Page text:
Andersson: There is a real hunger for Ignatian spirituality here, I think because it offers such a creative encounter with Christ through engagement of the senses, a new – yet old – way of coming to God. People find this very freeing and exciting to discover the many ways the Lord speaks to us. Swedes are real nature lovers! It is no wonder, with such majestic landscapes and dramatic seasons of dark and light. This is often the first place they feel the closeness of God, in Creation.
Luther taught salvation by grace, but that message gets lost when we start to measure human value according to production and consumption, what we do and what we have. It is ironic that people who created a social system based on the collective good have created one of the most individualistic societies in the world. But, the Spiritual Exercises of Ignatius of Loyola, highlight our giftedness. Discerning how the Lord might be inviting us to use those gifts in some new way is exciting and beneficial for all of us, Catholics and Lutherans alike! In some ways, Ignatian spirituality begins where Luther left off, and this invites us to walk together in spiritual direction.
ZENIT: How do Lutheran priests relate to you, as a Catholic lay woman, giving spiritual direction?
Andersson: First, we find common ground. We establish together that our work is serving God in the other, and finding God in all things. Our perspectives grow very similar when we try to look at the world with the eyes of God. In this way, we come to reveal our hearts to one another because we share the heart of God.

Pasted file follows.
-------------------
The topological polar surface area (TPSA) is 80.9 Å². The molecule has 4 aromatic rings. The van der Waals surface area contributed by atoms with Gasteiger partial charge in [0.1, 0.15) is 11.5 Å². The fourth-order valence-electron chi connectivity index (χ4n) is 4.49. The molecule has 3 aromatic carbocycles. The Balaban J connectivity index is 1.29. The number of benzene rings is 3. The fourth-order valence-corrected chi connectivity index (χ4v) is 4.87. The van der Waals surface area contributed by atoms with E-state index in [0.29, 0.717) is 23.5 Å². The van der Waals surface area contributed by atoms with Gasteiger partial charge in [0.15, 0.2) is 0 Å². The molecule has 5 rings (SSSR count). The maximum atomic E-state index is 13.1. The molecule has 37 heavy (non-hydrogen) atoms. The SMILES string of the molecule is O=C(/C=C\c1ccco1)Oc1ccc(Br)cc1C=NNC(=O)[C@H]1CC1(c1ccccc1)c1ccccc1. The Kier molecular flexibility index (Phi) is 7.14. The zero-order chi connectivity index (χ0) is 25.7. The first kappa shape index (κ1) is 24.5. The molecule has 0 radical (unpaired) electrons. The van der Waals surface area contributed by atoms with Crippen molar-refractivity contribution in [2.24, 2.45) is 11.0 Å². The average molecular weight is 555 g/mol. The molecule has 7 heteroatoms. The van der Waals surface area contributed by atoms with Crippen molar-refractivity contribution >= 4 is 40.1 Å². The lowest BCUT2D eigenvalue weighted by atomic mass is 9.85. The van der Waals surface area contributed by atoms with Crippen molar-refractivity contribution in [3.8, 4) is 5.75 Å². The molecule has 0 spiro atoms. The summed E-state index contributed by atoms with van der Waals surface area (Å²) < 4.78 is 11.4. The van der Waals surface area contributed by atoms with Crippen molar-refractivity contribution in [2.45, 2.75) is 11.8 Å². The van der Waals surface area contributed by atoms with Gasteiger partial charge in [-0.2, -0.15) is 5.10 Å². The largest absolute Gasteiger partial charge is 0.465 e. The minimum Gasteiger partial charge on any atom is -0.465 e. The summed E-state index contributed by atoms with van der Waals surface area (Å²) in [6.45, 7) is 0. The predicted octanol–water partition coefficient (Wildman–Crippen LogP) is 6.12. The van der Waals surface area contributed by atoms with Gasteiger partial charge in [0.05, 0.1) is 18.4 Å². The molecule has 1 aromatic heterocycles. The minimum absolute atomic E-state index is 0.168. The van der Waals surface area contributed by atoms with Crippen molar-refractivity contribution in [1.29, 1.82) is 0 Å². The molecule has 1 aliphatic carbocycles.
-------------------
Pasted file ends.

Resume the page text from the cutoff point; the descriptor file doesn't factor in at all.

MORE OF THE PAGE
On a more personal level, of course they are curious about my background and interests, though we keep this to a minimum. To my knowledge, I am the only Catholic lay woman working as a spiritual director in Sweden, and this is a great privilege. They know that I am working on a doctorate now within the Institute for Pastoral Studies at Seattle University, in the U.S. which is a Jesuit institution; in several sessions confidants have said, “Michelle, for us, you are a pastor!”
That is not my goal, nor is it my goal to convert anyone to any other denomination. It is all about bringing each other closer to God.

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Deborah Castellano Lubov

Deborah Castellano Lubov is Senior Vatican & Rome Correspondent for ZENIT; author of 'The Other Francis' ('L'Altro Francesco') featuring interviews with those closest to the Pope and preface by Vatican Secretary of State Cardinal Parolin (currently published in 5 languages); Deborah is also NBC & MSNBC Vatican Analyst. She often covers the Pope's travels abroad, often from the Papal Flight (including for historic trips such as to Abu Dhabi and Japan & Thailand), and has also asked him questions on the return-flight press conference on behalf of the English-speaking press present. Lubov has done much TV & radio commentary, including for NBC, Sky, EWTN, BBC, Vatican Radio, AP, Reuters and more. She also has contributed to various books on the Pope and has written for various Catholic publications. For 'The Other Francis': or